Guide to SWIFT Code: What Is SWIFT and How Does It Work?

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Introduction

The modern world is global and international, just like the world economy. In the 70s boundaries between different continents and countries started to blur and development of science allowed labor productivity to grow. The amount of companies that started to work on an international scale has grown significantly and a lot of companies started to open their factories in various countries like Asia, South America, Europe and others.

However, each country had its own rules for funds transferring and its own banking systems.

As a result, the strong need for a unified non-cash payment system and unified banking rules appeared.

That’s why in 1973 in Belgium large financial institutions, mostly commercial banks, reached an agreement to create SWIFT. The main goal of creating such a system was demand in a fast, reliable and secure channel, so that the banks could exchange banking messages and information.

What is SWIFT?

In simple words, the SWIFT is the biggest international interbank system that is operating all around the world. There are other interbank systems, but we will not talk about them today.

SWIFT is an abbreviation that stands for the Society for Worldwide Interbank Financial Telecommunication. It is a quick and secure way for banks to exchange information about fund transfers, payments and securities exchange over a special SWIFTnet network, which operates on the same principle as the Internet.

This payment system is used only at interbank level, unlike payment systems like Visa and Mastercard. For example, if there is an international payment from the Chase Bank to HSBC UK branch, they use the following code: HBUKGB4B (SWIFT code HSBC UK).

How does SWIFT work?

The system uses standardized codes that help to send information. To complete a transaction, the bank indicates in the payment order:

  • SWIFT-code (BIC) is an identification number of the beneficiary bank that includes the code of the financial institution — 4 characters, country — 2 characters, region — 2 characters, and optional details of branch — 3 characters. The BIC is 8 to 11 characters long;
  • IBAN is an international bank account number that complies with ISO:13616 standards. Contains country code — 2 characters, check digits — calculated according to ISO:7064, bank account and bank number (BIC). IBAN length is up to 34 characters.

The process of fund transfers in the most general form look this way:

  • The financial institution creates a message with the necessary details (includes a title, body text, trailer);
  • Routes to a confidential network through a computer terminal known as CBT;
  • The CBT communicates with a general purpose computer that collects data from the RGP regional processor and redirects the information to the operations center;
  • At the end of the check, the sender receives a notification: ACK (positive result) or NAK (negative result). All the transactions are assigned with a unique number;
  • Information goes to the target participant in case of a positive response.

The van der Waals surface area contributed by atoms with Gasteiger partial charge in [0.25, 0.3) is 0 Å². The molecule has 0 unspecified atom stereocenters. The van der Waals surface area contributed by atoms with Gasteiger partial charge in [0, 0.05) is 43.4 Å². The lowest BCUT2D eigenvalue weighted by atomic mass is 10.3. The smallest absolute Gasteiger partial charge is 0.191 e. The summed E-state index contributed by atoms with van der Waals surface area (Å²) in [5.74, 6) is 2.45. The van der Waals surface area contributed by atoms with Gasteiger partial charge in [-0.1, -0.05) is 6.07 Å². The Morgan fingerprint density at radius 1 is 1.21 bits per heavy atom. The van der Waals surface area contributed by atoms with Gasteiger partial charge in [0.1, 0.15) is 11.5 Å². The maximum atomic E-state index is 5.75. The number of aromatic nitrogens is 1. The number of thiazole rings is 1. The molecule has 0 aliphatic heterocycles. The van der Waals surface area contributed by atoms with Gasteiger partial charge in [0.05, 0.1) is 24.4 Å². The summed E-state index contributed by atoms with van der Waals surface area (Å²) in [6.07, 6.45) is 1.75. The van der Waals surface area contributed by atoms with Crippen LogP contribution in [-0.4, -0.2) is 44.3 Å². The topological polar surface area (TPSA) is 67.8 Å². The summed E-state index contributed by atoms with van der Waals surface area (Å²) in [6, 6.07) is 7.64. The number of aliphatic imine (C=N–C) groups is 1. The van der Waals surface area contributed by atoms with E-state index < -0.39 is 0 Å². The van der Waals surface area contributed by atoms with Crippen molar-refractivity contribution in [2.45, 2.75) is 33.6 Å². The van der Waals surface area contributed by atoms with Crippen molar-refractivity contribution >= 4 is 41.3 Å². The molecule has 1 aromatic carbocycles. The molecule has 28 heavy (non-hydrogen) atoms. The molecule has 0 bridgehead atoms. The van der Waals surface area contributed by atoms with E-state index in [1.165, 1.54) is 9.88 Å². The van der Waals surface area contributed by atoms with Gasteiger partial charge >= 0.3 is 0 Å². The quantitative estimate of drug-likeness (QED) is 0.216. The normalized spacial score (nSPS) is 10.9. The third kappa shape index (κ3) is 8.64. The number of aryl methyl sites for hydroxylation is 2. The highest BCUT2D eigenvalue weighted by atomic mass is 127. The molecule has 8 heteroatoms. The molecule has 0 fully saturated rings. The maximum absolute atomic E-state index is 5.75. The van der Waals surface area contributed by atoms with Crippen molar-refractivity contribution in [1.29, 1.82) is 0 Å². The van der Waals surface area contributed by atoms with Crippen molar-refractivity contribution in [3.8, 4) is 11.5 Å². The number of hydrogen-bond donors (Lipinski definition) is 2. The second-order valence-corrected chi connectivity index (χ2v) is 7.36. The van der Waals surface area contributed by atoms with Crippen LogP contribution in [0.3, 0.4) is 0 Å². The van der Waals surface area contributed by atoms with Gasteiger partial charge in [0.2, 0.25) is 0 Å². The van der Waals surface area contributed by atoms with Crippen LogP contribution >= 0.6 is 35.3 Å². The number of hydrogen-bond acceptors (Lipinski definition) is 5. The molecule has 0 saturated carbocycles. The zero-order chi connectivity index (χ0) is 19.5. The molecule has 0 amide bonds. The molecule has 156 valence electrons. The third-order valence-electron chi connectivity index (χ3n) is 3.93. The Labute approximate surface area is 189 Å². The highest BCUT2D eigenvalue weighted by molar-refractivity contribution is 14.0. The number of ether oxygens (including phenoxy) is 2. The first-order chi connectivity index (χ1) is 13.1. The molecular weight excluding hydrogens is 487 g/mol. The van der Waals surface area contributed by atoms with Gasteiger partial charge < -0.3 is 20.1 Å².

Who uses SWIFT service?

A broad range of different participants of the global economy uses this service. Banks, money brokers, security dealers, foreign exchanges, depositories, exchanges, corporate business houses and others use it. This system is great both for individuals that are transferring small sums around the world and large financial institutions that are transferring millions.

Currently, the system is connecting more than 11,000 banks and financial institutions all over the world.

List of the biggest banks that are using SWIFT includes:

  • Citi;
  • BNY mellon;
  • Deutsche Bank;
  • BNP PAribas;
  • Standard Chartered;
  • Bank of China.

What is required to make a SWIFT transfer?

International transfer can be made from an account, without a bank account, can be credited to an account, paid out in cash and can be credited to a corporate business account.

To transfer funds you need to know such information as:

  • SWIFT-number of payee’s bank;
  • Full name of the bank;
  • Full name of beneficiary;
  • Beneficiary’s account number in IBAN format;
  • The name of the bank branch where funds will be transferred;
  • Details of intermediary banks.

After that, the client should check the application. If there are any mistakes or incorrect information, then the bank will take a commission in order to change the details. Canceling or making changes to the transfer can take up to 30 days, especially if the error is detected when the intermediary bank gets the transfer on their account. Usually, transfer of funds takes approximately 1-3 days, and sometimes up to 5 days.

Is there a fee for using SWIFT?

Unlike Western Union, for example, the SWIFT system does not have a single tariff scale. The commission in the transfer system is set by each bank individually, depending on the amount of transfer and the country of a receipt.

Commissions change from time to time, so it is better to check the actual rates on the spot. Sending small amounts via SWIFT is not very profitable, but if you transfer large sums you can save a lot.

Conclusion

SWIFT helped to develop the banking sector all over the world and eased the process of cross-border transfers. Moreover, it is a fast, secure and reliable way to transfer the funds that suits both individuals and large financial institutions.

Silverbird as a digital bank supports not only SWIFT transfers, but also SEPA transfers. We offer you a global account with direct IBANs, work with more than 30 currencies and give you the opportunity to be a part of the international market.

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